By Jill Jaracz


5 Min. To Read

* Editorial Disclaimer

This post may contain references to products from one or more of our advertisers. We may receive compensation when you click on links to those products. The content or opinions contained within this post come from third party journalists or members of the Editorial Team and are not supplied by any of our partners.

Biometric technology continues to make baby steps toward being viable for use in credit cards, as Visa is launching a biometric payment card in the Middle East. Meanwhile, other card companies are making inroads as well. SmartMetric has created a biometric fingerprint scanner for credit cards, and Mastercard has announced that it's found a way to conduct remote biometric card enrollment.

Card companies have been rolling out new technology over the last few years -- or, rather, technology that's new to the U.S. market, such as EMV chips and contactless payments. Biometric technology, however, will likely be the next brand new credit card advance that you'll see worldwide.

Biometric technology on a credit card means that the card will contain some sort of fingerprint scanner on the card. When the cardholder wants to make a payment, they'll scan their fingerprint to authorize that it's truly them. The fact that a fingerprint is a unique identifier and belongs only to one person is supposed to make biometrics a more secure form of authentication.

Visa's is piloting its biometric card in the Middle East through a partnership with Gemalto, a digital security company, Zwipe, which does biometric technology, and areeba, a financial payment and technology company in the Middle East and Africa region. The partners also worked with Unilux Cards to develop the payment card.

The pilot will test fingerprint recognition as a replacement for PIN or signature during purchases, and it does so with a dual interface biometric payment card. This card contains biometric capabilities, as well as chip and contactless functions, should a user want to use a PIN to authenticate a larger transaction. These all work together without needing to contain a battery to power it. The battery gets a jolt of power from the POS terminal whenever it's used.

"areeba is committed to investing in new capabilities that deliver better & more secure payment solutions; using fingerprint technology to authenticate a person for payments will provide cardholders a faster, easier and more secure payment process compared to the traditional use of PINs. We are proud to partner with Visa, Gemalto and Zwipe to run this pilot program in the Middle East and make this innovative product available for financial institutions who are keen to integrate biometric technology into their payment cards to enhance convenience and reduce fraud," said Maher Mikati, CEO of areeba, in a statement.

This isn't the only biometric card getting to market. Card manufacturer SmartMetric has created a biometric fingerprint scanner that fits inside a credit card. This scanner not only validates the card, but it also turns it on--otherwise, the card won't function.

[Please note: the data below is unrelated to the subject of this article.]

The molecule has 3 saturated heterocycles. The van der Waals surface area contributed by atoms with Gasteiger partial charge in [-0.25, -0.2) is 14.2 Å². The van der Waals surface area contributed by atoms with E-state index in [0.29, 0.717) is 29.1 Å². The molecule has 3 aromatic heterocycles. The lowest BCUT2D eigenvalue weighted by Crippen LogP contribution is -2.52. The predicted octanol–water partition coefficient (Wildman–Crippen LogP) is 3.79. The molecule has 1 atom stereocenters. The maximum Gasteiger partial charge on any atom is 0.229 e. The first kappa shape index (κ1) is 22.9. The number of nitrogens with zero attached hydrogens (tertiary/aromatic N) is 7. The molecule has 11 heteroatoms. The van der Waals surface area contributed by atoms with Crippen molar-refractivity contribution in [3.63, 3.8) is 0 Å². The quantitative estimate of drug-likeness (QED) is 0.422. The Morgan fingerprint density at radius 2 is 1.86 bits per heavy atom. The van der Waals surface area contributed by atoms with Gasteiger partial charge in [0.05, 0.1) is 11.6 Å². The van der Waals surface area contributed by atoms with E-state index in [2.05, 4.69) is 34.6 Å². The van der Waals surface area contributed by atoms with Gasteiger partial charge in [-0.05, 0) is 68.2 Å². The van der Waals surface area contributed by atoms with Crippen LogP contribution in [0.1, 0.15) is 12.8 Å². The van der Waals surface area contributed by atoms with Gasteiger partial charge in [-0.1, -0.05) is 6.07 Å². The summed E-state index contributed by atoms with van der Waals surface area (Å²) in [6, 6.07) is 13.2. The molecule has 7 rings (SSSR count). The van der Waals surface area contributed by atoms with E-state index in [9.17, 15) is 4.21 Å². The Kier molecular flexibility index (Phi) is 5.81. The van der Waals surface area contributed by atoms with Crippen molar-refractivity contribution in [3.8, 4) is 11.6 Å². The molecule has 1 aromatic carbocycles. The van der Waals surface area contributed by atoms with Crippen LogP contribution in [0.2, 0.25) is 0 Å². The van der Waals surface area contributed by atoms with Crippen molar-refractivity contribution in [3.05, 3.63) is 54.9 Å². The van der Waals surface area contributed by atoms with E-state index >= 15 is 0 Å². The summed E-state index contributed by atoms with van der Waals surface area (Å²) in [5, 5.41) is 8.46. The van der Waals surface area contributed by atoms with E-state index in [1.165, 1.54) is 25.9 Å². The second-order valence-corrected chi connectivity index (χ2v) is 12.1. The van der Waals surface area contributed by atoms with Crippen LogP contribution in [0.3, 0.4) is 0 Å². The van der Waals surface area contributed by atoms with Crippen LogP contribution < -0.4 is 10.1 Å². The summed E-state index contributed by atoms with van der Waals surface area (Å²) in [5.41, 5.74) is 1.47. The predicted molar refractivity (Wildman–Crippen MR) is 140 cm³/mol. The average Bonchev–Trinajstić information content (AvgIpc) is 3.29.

While it may sound arduous to have to turn on your credit card every time you want to use it--especially in today's world of slower EMV transactions--SmartMetric says the process takes less than a second.

"We have spent over a decade in Research and Development to make our card with the built inside the card fingerprint scanner thin enough to conform with credit card industry card size and thickness requirements but to also make sure our card would work across all credit and debit card reading situations. It was absolutely imperative in order to achieve this goal that we had to have our card work prior to being inserted into a credit/debit card reader. Our card has a rechargeable internal battery that powers the cortex processor used to do the instant card biometric scan and activation," said Chaya Hendrick, president and CEO of SmartMetric, in a statement.

Finally, Mastercard has announced that it has figured out how to simplify the biometric registration process, allowing users to do it at home. They can do so courtesy of a battery-powered sleeve that allows users to scan their fingerprint on the card's sensor. This creates a digital template that is securely stored.

Mastercard hopes this will encourage consumers to adopt biometric technology more quickly.

"Making life safer and simpler for consumers is the cornerstone of our efforts around biometrics and comes through the use of some incredibly sophisticated technology," said Bob Reany, executive vice president of identity solutions at Mastercard, in a statement. "People love the security our biometric card delivers because we put their needs first. The card draws power from the payment terminal so it can be used anywhere, we use a flexible biometric scanner so it’s more durable, and now we have a sleeve to register fingerprints so people don’t have to make a trip to a bank branch."

While this may encourage consumers to adopt biometric technology, the question of how quickly that can happen depends on how fast companies can bring this technology to market.

Biometric technology continues to make baby steps toward being viable for use in credit cards, as Visa is launching a biometric payment card in the Middle East.

Table of Contents